Nawazuddin Siddiqui-Bhumi Pednekar Film Is Classic Case of Noble Attempt Gone Wrong
How bad can rumours be? Can they blur the lines between truth and fiction? What role does the media, the fourth pillar of the democracy, play in disseminating a rumour? How often do they propagate a false narrative to keep the wheel of breaking news running? What kind of power does the new-age media wield? And what goes behind the politics of skyrocketing views? Veteran director Sudhir Mishra’s latest outing Afwaah deals with one of the most relevant issues of our times – false propaganda and its socio-political ramifications. Needless to say, it hits home, rather too close.
Mishra began his career with late filmmaker Kundan Shah’s satirical comedy Jaane Bhi Do Yaaron in 1983, which dealt with rampant corruption in Indian politics, news media and business. In 1987, he marked his directorial debut with Yeh Woh Manzil To Nahin, which touched upon the motifs of student activism and political skirmishes. Over the years, he became synonymous with films that made social and moral commentaries. Afwaah is no different and interestingly, his career almost comes a full circle with this social and human drama.
Afwaah is set in a small constituency named Sawalpur in the north-western India. Vikram Singh, a local politician, aspires to win the next state elections and is set to get married to Nivi Singh, the daughter of one of the most influential political members with who he has formed a coalition. While canvassing for the election one day, Vikram gets injured when a peaceful campaign suddenly turns violent. During the scuffle, he whispers something into the ears of Chandan, one of his trusted aides, following which the latter holds a dagger and marches towards a meat shop killing the Muslim butcher who runs it. The entire episode gets caught on a reporter’s camera. When it gets aired, trouble arises as people assume that Chandan killed the butcher on Vikram’s order.
On watching the news, Nivi is devastated. She decides to break off her engagement with him and runs away one night. While on the run, she meets Rahab Ahmed, an ad-man, who has returned home after a stint in America. Soon, rumours are made to float around that it’s a case of Love Jihad wherein Rahab has kidnapped Nivi and forcefully wants to get married to her. Vikram decides to circulate a video of Nivi and Rahab’s alleged elope to save his own image and soon, it starts spreading like a wildfire. How a rumour, much like a ruthless monster, holds the power to taint lives and careers follows the crux of Afwaah.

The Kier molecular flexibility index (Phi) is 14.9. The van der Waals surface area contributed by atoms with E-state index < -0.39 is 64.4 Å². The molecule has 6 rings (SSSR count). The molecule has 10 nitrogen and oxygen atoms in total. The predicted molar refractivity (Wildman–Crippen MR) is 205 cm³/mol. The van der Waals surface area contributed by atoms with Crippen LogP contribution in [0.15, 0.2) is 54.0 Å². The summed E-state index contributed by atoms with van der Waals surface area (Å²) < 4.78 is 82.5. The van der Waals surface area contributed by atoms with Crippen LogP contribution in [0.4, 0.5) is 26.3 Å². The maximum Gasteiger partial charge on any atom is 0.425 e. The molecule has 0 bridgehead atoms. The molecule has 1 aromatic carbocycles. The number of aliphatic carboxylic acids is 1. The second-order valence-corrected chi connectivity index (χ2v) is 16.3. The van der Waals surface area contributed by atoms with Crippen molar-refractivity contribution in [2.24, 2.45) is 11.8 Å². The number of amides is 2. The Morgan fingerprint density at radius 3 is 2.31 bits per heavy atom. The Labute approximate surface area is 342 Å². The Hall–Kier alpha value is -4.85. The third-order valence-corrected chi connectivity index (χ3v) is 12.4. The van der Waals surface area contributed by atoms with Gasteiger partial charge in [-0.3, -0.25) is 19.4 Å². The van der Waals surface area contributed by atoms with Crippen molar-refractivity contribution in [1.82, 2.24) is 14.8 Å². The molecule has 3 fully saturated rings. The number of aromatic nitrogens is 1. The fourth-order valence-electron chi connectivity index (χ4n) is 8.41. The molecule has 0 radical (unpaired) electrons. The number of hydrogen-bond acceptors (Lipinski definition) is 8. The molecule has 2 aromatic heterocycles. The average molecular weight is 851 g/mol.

The film has a fantastic and extremely nuanced premise on paper. It could have captured the imagination of the audience, made them sit up and think deep. It could have been so much more. But it doesn’t because the lofty promises made fizzle out like a damp firecracker soon enough. While it manages to touch upon every aspect of how rumours are often misconstrued as the gospel truth and the role that traditional and digital media play in reinforcing the same, the story of Afwaah never really tugs at your heartstrings. The characters go through the murkiest agony but your heart never goes out to them. The interplay of greed, power and ambition in a politically charged climate of today is explored but it doesn’t lend much to the narrative. The writing is bumpy and the execution has several loopholes and there are many questions that are left unanswered.
We are, time and again, told that phone networks aren’t at their best in the desert but the makers decide to make phones and internet work at their own convenience. While in one scene, a doctor tells Rahab that all phone lines are jammed due to the imposition of Section 144, in the next scene, we see Vikram making calls without the slightest deterrence. In another sequence, a dance performance at the Nahargarh Literature Festival is made to stop after a framed perpetrator tries to barge inside the palace but in the subsequent scenes, the makers constantly make use of intercuts and jump cuts to shift from a gruesome scene to the dance performance.
Even at two hours and six minutes, Afwaah seems too long. The film picks up only towards the second part of the first half and dips again towards the end of the second half. It boasts of a plethora of some incredible actors but most of them have their characters under-written. Nawazuddin Siddiqui as Rahab Ahmed suffers because this character has a flat graph. Despite his beaming brilliance and fresh avatar, he doesn’t get to play around with emotions and situations. Unfortunately, the signature spark of Nawazuddin is missing here.
Bhumi Pednekar plays Nivi Singh. On the surface, this is a character that has a spine, a mind and a voice. But we hardly get to see any of that. Mishra is known for sketching some brilliant female characters in a career spanning four decades. Chameli (2004), Hazaaron Khwaishein Aisi (2005), Yeh Saali Zindagi (2011), for instance. But Nivi is quite unimpressive. It’s almost as if she’s cut from the same cloth as Dolly Kitty Aur Woh Chamakte Sitare’s (2020) Kitty, Shubh Mangal Saavdhan’s (2017) Sugandha and Dum Laga Ke Haisha’s (2015) Sandhya.
Sumeet Vyas essays the greedy, manipulative and controlling Vikram Singh. His is the only character that stands out. And Sumeet does a remarkable job as the anti-hero. It’s a positive leap from his last outing as an antagonist, Mrs Undercover (where he played a cold-blooded serial killer). In Afwaah, he easily steals the show with his subdued charm. Sharib Hashmi as Chandan also delivers an impressive act.
Afwaah might be a realistic tale but it gives in to poetic justice eventually. It is a classic case of a great, noble and bold attempt gone wrong. Its honest and daring themes and statements go awry simple because the written word doesn’t translate to the screen with the same effervesce, grit and gumption.
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